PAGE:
“Would You Buy A Car Without Knowing How To Drive?” And Other Sales Enablement Head-Scratchers From 2020
- Everyone in B2B sales has been affected by the COVID-19 pandemic
- Sales enablement has often been tasked with figuring out how to support sellers in the new normal, sometimes being asked to “change the tires on a moving bus”
- These newly evolved sales enablement personas are an unfortunate result of poor, top-down leadership styles
This has been a tough year so far. The main storylines have been so painful, it’s hard to recall those forgotten, benignly bizarre anecdotes such as Pentagon-validated UFOs, monkeys stealing COVID-19 samples, or the demise (and rebirth) of Mr. Peanut. And yet, the exceptionalism of 2020 still seems to creep into our everyday business, doesn’t it?
Our Sales Enablement research service has been no exception. Clients are supporting salespeople whose quotas suddenly became unattainable, virtualizing sales kickoffs (SKOs) seemingly overnight, and learning how to hook everyone up with ring lights. Amid the stress, we’ve identified the following 2020-inspired sales enablement practitioner types that might feel uncomfortably familiar, but also how to counter their worst instincts.
The Quicker Fixer-Upper
My colleagues Jennifer Bullock and Eric Zines deployed a great opening analogy in their 2020 Summit presentation, “Has Activity-Based Learning Killed Onboarding? Rethinking Onboarding Delivery.” They likened overly aggressive — and exceedingly lightweight — sales onboarding programs to putting a teenager behind a steering wheel without first providing them with classroom, simulator, or observation time in driver’s ed. Would you buckle up with that 16-year-old kid and hit the road?
This is disturbingly similar to how some sales enablement teams responded to the pandemic. Suddenly faced with all-virtual interactions — internal training and communications and external buyer-facing exchanges — their first instinct was to buy software. I’m referring not to quick fixes such as Zoom, but to enterprise-grade solutions offering readiness, collaboration, coaching, content, and other legitimate ways to enable great B2B selling. The disconnect here, highlighted in our brief “Sales Enablement: Planning Assumptions 2021,” is ignoring the best practice of defining problems and processes before platforms.
If you can’t conduct in-person onboarding, your traditional classroom lecturer needs to excel at distance learning if you expect that shiny new platform to deliver effective sales training. If you crave adoption of the latest video coaching tool, you can’t simply dump it on super-tenured reps who haven’t embraced a selfie-oriented lifestyle. Don’t get me wrong: most sales enablement technology is 100% essential for revenue growth, but the tools themselves don’t fix your problems. Otherwise, the software licenses that the “quicker fixer-upper” bought in a knee-jerk reaction end up being hammers in search of nails.
The Humble Downstreamer
2020 has seen the traditional flow of random responsibilities thrown at sales enablement teams evolve into a torrent of unexpected, undocumented, and often unsolvable new remits. The most common, untenable example of you-know-what flowing downhill from the C-suite essentially looks like this: “Your deliverables need to completely change. Go do it.” And because most sales enablers are former successful reps — and people-pleasers — they accept the challenge. Yet some problems can’t be solved in the trenches without appropriate guidance from leadership.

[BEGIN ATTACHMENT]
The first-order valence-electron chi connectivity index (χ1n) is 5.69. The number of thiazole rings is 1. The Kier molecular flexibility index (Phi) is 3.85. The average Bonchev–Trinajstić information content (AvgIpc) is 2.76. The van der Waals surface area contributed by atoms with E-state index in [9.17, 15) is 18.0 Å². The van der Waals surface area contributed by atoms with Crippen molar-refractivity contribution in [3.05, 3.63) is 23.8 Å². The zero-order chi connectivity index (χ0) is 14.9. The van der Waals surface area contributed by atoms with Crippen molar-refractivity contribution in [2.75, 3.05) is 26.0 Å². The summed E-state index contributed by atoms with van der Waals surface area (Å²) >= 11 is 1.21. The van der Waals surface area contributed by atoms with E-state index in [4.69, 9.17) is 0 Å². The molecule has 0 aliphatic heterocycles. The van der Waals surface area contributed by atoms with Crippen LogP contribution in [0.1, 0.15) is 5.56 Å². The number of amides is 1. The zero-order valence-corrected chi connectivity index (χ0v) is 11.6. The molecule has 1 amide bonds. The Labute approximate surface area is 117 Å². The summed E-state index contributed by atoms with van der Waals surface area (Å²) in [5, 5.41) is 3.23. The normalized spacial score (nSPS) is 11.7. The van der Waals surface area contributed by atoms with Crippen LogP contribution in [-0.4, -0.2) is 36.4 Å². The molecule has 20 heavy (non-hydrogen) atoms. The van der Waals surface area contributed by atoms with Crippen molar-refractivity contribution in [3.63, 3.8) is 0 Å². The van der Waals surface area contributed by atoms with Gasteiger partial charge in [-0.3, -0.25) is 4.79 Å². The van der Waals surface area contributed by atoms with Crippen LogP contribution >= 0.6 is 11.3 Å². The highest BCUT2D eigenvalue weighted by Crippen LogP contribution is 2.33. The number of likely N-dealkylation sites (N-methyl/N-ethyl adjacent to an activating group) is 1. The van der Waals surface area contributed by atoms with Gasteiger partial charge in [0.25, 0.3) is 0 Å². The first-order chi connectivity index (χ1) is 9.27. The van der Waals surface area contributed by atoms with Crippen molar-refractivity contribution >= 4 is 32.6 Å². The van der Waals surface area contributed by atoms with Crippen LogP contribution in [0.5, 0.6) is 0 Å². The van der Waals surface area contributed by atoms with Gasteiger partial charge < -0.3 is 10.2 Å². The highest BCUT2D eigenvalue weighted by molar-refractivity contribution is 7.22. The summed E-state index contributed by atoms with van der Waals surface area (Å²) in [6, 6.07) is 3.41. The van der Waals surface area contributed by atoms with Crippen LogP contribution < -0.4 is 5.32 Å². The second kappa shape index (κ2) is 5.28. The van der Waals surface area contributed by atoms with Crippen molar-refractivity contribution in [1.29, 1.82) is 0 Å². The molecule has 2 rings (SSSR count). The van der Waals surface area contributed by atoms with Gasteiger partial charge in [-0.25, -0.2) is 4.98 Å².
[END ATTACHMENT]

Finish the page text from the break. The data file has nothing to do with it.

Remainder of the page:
The “humble downstreamer” tends to meekly accept every assignment from above, logic notwithstanding, and is hampered by limited resources or C-suite patronage. They tend therefore to fail at “The Big Change” — e.g., moving SKO to a virtual event, rolling out pandemic-friendly product training, deploying a brand new sales methodology — because they are only empowered to chip away at pieces of the strategic puzzle. Their leaders should be aligning product, marketing, sales, channel, and customer engagement initiatives from the top-down, rather than let functional practitioners figure it out without executive sponsorship. Otherwise, these practitioners underdeliver … or try to cover up the problem by buying software (see above).
The Express Sleeper
Would you force an accomplished brain surgeon to suddenly pivot to managing general anesthesia during an orthopedic procedure, assuming that their medical training naturally translates into the necessary competence in the operating room? No. Unfortunately, 2020 has amplified the misperception that “selling is selling” — that extraordinary, pandemic-driven changes in what our organizations sell, and how, and to whom, require minimal adaptation by our sales team members.
The “express sleeper” persona relates to both sales enablement practitioners and quota-bearing reps, and often coexists with the humble downstreamer mindset: the over-simplified assumption at the C-suite level that “just a little re-training” will allow sales reps, and their enablement support system, to quickly pivot from one set of selling motions to a dramatically different one. What is the more appropriate alternative? The chief sales officer or chief revenue officer must acknowledge that new offerings, buyers, markets, or plays require refreshing role-specific competencies for salespeople, and should support both enablement and seller activities to adapt, buy, or build the “next normal” sales force on the basis of what 2020 and the future requires of them.
If 2020 has taught us anything, it’s that change is exceptionally hard for many people. The best sales enablement teams excel at change management. While it’s debatable whether the pandemic’s impact on B2B selling should have been anticipated, enablers who don’t fall into these newly discovered personas will have a better chance at success in 2021.
At least those murder hornets never amounted to much.